Turkish philanthropist Osman Kavala sentenced to life in prison

By Mark Dovich

Osman Kavala, the prominent Turkish philanthropist and activist, and one of the country’s leading proponents of Turkish-Armenian reconciliation, was sentenced to life in prison without the possibility of parole on Monday in a trial condemned by Turkish civil society groups, international human rights organizations, and the U.S. government.

The Istanbul court determined that Kavala was guilty of “attempting to overthrow the government by force,” but acquitted him of additional charges of espionage.

The charges stem from allegations that Kavala helped bankroll massive anti-government protests in 2013 and played a role in the 2016 coup attempt against President Recep Tayyip Erdoğan.

In the aftermath of the coup attempt, the Turkish government embarked on an unprecedented crackdown, dismissing hundreds of thousands of civil servants and arresting tens of thousands of public employees and civilians.

Kavala, who is well-known for his support of minority rights in Turkey, has emerged as one of the most prominent symbols of the yearslong government campaign against dissent.

Reaction to Kavala’s sentencing was swift and damning: The packed courtroom reportedly broke out in protest chants after the decision was handed down.

Amnesty International called the result a “travesty of justice of spectacular proportions,” while Human Rights Watch described the events as a “show trial.”

The State Department said in a statement that Kavala’s “unjust conviction is inconsistent with respect for human rights, fundamental freedoms, and the rule of law. We again call on Turkey to release Osman Kavala…as well as to free all other arbitrarily incarcerated,” the statement read.

In addition to Kavala, the three-judge panel sentenced seven other defendants to 18 years in jail each, also on charges of “attempting to overthrow the government by force” in connection with the 2013 Gezi Park protests.

Kavala’s Istanbul-based Anadolu Kültür nonprofit has long advocated for improving Turkey’s strained relations with Armenia, Cyprus, and Greece, as well as with the country’s large Kurdish minority.

A close friend of Hrant Dink, the prominent Armenian-Turkish journalist assassinated by a Turkish ultra-nationalist in broad daylight in Istanbul in 2007, Kavala has repeatedly advocated for recognition of the Armenian Genocide.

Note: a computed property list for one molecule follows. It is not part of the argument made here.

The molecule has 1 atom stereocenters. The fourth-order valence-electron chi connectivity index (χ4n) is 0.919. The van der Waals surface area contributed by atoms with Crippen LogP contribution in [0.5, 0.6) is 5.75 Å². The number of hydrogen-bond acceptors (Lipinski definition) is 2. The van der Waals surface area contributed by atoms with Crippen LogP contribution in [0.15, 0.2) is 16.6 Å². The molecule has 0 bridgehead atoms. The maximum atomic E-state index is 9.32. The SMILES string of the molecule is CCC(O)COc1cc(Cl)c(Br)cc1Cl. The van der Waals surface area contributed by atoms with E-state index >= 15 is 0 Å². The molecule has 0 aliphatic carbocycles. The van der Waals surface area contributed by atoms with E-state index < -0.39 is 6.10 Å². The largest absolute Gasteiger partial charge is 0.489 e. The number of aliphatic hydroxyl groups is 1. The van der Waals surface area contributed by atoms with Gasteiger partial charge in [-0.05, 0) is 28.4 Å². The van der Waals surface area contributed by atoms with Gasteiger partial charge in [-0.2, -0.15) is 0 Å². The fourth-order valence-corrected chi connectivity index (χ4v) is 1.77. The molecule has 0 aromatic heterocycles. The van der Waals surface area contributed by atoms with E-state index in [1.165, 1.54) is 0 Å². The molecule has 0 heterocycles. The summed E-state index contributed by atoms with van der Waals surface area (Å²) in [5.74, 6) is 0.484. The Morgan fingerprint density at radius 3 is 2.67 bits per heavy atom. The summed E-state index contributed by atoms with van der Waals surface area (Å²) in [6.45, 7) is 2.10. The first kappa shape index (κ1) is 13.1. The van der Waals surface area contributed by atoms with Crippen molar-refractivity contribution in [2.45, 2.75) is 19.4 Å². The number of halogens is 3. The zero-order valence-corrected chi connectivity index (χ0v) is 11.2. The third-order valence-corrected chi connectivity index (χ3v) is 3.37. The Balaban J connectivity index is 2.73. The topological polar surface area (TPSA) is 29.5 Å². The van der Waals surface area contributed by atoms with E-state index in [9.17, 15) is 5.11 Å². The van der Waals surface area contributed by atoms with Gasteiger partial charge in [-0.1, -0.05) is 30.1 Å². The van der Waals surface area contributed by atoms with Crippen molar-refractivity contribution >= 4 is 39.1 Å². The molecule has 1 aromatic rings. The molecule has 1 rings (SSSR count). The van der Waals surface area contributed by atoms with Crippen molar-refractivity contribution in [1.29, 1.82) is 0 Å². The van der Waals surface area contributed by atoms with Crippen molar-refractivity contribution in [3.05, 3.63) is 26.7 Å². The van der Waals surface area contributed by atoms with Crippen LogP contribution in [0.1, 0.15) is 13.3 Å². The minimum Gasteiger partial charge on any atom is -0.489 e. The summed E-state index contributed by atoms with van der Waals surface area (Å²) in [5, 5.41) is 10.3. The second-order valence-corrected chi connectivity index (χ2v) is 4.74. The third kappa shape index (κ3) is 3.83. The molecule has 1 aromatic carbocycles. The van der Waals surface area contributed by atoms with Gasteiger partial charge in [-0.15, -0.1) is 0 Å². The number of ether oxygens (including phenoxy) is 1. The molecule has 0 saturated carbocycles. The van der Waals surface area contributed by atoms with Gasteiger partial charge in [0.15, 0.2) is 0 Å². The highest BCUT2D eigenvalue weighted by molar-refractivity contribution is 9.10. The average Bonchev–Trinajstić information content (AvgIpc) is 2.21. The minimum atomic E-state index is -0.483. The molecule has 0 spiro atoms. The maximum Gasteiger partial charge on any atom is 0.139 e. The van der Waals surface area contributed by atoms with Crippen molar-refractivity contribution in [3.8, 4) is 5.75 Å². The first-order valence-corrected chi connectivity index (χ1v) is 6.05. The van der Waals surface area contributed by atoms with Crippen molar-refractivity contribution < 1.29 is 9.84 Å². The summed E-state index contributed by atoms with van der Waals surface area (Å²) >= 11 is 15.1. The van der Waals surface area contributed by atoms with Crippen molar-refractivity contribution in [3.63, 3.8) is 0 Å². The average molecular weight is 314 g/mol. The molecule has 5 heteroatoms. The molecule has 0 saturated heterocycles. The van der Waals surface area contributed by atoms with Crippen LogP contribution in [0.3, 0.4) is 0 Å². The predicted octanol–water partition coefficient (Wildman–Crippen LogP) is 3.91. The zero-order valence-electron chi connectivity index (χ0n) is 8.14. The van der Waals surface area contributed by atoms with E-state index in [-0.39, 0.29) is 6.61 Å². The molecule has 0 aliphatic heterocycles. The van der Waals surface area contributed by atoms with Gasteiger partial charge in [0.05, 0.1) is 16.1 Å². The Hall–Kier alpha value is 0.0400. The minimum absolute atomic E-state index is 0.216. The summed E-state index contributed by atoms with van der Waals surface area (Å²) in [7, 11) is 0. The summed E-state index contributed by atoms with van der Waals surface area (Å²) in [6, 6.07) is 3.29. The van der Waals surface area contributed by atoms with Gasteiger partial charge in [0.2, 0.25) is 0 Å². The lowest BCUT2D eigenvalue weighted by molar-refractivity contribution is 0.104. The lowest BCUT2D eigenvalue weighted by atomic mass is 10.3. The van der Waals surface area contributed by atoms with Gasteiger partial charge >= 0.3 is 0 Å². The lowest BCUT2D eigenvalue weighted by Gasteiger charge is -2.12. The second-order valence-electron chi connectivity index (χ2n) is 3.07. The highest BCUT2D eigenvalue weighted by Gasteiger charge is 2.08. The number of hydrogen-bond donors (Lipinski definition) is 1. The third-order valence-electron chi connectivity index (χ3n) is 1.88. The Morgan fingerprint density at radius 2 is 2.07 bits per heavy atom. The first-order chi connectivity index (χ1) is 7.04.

In 2016, he paid a visit to Tsitsernakaberd, the Armenian Genocide memorial complex in Yerevan, an almost unthinkable step for many Turkish public figures.

A few years before, Kavala made a point to attend the reopening of the massive Surp Giragos Armenian church in the southern Turkish city of Diyarbakir, which had been painstakingly restored after decades of neglect.

Kavala was first arrested in 2017 and has since spent over 1,600 days in the high-security Silivri Prison outside of Istanbul without conviction.

In 2020, he was acquitted of charges related to his involvement in the Gezi Park protests, but was rearrested within hours on fresh charges in connection with the coup attempt.

The high-profile case had already attracted international attention by late 2019, when the European Court of Human Rights, whose jurisdiction Turkey recognizes, ordered Kavala’s immediate release, calling the charges against him politically motivated. The Turkish government ignored the Strasbourg court’s ruling.

In February, the Council of Europe voted to launch unprecedented infringement proceedings against Turkey for failing to comply with the 2019 ruling, only the second time in the body’s nearly 75-year history that it has taken disciplinary action against a member state.

Last fall, Kavala’s case threatened to boil over into a full-on diplomatic crisis between Turkey and its Western allies, after Erdoğan threatened to declare 10 ambassadors in Ankara “persona non grata” — the first step before expulsion — over a rare joint statement they issued condemning Kavala’s detention.

The Turkish government eventually backtracked and ultimately did not expel the ambassadors of the United States, Canada, New Zealand, and seven European countries.

In a separate development over the weekend, Turkey’s ruling Justice and Development Party said it plans to “launch a legal process” against lawmaker Garo Paylan — one of the few ethnic Armenians ever elected to Turkey’s parliament — after he put forward a bill recognizing the Armenian Genocide. The bill is not expected to pass.